2. The process according to claim 1, wherein the solvent comprises at least one member selected from the group consisting of 1-butanol, 2-butanol, 1-pentanol, 2-pentanol, 3-methyl-1-butanol, 2-heptanol, cyclohexanol, acetic acid methyl ester, acetic acid ethyl ester and cyclohexanone.

3. The process according to claim 2, wherein the aqueous solution also contains acetic acid which preferentially enters the solvent layer along with the glyoxylic acid.

Description:

This invention relates to a process for isolating glyoxylic acid from aqueous mixtures containing glyoxylic acid and glyoxal.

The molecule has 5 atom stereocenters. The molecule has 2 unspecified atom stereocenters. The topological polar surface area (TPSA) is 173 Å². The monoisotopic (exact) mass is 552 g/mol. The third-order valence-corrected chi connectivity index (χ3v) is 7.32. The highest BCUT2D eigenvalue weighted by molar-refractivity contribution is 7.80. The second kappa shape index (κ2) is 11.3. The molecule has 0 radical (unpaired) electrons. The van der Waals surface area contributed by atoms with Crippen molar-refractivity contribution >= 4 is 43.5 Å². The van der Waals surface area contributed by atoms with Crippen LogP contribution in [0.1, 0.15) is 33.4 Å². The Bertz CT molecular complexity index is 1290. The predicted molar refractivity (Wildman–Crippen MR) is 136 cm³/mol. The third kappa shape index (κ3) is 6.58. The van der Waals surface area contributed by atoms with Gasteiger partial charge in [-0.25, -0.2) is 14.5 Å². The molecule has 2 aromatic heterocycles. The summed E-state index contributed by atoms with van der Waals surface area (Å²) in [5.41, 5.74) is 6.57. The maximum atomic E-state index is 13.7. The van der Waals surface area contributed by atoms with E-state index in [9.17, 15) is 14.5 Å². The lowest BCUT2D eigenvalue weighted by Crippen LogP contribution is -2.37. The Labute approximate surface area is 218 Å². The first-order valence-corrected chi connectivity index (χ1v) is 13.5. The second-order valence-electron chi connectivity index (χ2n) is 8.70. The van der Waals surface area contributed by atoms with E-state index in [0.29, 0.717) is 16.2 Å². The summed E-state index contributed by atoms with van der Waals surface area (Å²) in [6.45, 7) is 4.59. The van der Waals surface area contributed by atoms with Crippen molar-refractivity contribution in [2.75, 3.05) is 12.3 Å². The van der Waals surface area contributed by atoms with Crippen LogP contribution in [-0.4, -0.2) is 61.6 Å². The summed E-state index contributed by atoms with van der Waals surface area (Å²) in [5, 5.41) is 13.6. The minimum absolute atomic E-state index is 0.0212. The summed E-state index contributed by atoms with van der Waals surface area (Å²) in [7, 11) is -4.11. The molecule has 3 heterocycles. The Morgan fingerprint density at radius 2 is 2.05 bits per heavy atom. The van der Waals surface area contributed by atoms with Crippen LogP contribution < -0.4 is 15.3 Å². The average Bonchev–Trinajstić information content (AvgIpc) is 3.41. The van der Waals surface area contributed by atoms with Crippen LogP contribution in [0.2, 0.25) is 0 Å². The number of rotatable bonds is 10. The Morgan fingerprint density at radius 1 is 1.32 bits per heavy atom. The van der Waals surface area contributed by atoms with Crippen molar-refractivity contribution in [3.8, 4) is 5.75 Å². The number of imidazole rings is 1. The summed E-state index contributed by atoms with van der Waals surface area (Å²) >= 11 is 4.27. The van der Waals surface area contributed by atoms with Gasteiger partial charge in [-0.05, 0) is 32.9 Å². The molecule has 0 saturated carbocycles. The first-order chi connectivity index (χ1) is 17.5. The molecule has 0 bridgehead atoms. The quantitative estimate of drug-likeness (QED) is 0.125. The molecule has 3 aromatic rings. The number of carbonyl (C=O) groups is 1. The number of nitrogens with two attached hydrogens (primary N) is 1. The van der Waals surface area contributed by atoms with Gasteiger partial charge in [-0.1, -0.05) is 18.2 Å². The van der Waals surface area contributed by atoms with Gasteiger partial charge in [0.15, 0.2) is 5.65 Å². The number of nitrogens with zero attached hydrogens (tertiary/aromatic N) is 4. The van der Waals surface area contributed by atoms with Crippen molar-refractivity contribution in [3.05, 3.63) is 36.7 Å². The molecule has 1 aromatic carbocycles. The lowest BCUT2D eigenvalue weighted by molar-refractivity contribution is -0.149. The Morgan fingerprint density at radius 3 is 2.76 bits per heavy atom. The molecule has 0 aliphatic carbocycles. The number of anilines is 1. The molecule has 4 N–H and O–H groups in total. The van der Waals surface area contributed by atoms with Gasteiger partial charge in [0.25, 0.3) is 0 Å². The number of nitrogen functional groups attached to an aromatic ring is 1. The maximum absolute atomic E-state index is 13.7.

Glyoxal is used as a raw material in the plastics industry, in paper processing and in textile processing (see Chem. Week, 24.1 1973). Glyoxylic acid is used as an intermediate product, for example for the preparation of vanillin (see German Published Specification DOS 2,115,551).

Reaction mixtures containing glyoxylic acid and glyoxal are produced, for example, on reduction of oxalic acid or glyoxylic acid and especially on oxidation of acetaldehyde, ethylene, acetylene or ethylene glycol, above all on oxidation of acetaldehyde, ethylene or acetylene with nitric acid. The crude glyoxal solutions thereby produced contain varying amounts of by-products, for example also glyoxylic acid (see Ullmann, Enzyklopadie der Technischen Chemie (Encyclopaedia of Industrial Chemistry), 1957, Volume 8, page 249).